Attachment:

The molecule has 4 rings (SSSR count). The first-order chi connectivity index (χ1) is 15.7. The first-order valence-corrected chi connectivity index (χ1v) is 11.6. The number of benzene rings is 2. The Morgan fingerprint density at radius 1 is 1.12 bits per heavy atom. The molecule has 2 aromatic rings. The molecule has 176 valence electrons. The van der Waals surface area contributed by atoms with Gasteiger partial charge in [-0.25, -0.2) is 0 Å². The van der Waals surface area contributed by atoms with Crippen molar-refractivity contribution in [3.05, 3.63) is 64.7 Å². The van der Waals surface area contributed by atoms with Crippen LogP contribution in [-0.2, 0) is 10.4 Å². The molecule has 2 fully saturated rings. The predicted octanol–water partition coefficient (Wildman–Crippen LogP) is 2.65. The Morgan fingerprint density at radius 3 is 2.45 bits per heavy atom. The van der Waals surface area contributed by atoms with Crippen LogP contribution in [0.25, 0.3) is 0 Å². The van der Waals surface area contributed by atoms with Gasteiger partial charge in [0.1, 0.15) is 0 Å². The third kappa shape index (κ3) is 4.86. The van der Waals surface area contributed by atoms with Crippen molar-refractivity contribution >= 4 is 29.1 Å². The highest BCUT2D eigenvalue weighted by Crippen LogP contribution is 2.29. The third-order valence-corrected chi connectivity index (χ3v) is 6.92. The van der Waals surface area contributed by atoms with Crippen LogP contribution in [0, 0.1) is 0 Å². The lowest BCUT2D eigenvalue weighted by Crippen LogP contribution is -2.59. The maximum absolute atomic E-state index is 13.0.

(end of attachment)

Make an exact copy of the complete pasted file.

The molecule has 4 rings (SSSR count). The first-order chi connectivity index (χ1) is 15.7. The first-order valence-corrected chi connectivity index (χ1v) is 11.6. The number of benzene rings is 2. The Morgan fingerprint density at radius 1 is 1.12 bits per heavy atom. The molecule has 2 aromatic rings. The molecule has 176 valence electrons. The van der Waals surface area contributed by atoms with Gasteiger partial charge in [-0.25, -0.2) is 0 Å². The van der Waals surface area contributed by atoms with Crippen molar-refractivity contribution in [3.05, 3.63) is 64.7 Å². The van der Waals surface area contributed by atoms with Crippen LogP contribution in [-0.2, 0) is 10.4 Å². The molecule has 2 fully saturated rings. The predicted octanol–water partition coefficient (Wildman–Crippen LogP) is 2.65. The Morgan fingerprint density at radius 3 is 2.45 bits per heavy atom. The van der Waals surface area contributed by atoms with Crippen LogP contribution in [0.25, 0.3) is 0 Å². The van der Waals surface area contributed by atoms with Gasteiger partial charge in [0.1, 0.15) is 0 Å². The third kappa shape index (κ3) is 4.86. The van der Waals surface area contributed by atoms with Crippen molar-refractivity contribution >= 4 is 29.1 Å². The highest BCUT2D eigenvalue weighted by Crippen LogP contribution is 2.29. The third-order valence-corrected chi connectivity index (χ3v) is 6.92. The van der Waals surface area contributed by atoms with Crippen LogP contribution in [0, 0.1) is 0 Å². The lowest BCUT2D eigenvalue weighted by Crippen LogP contribution is -2.59. The maximum absolute atomic E-state index is 13.0.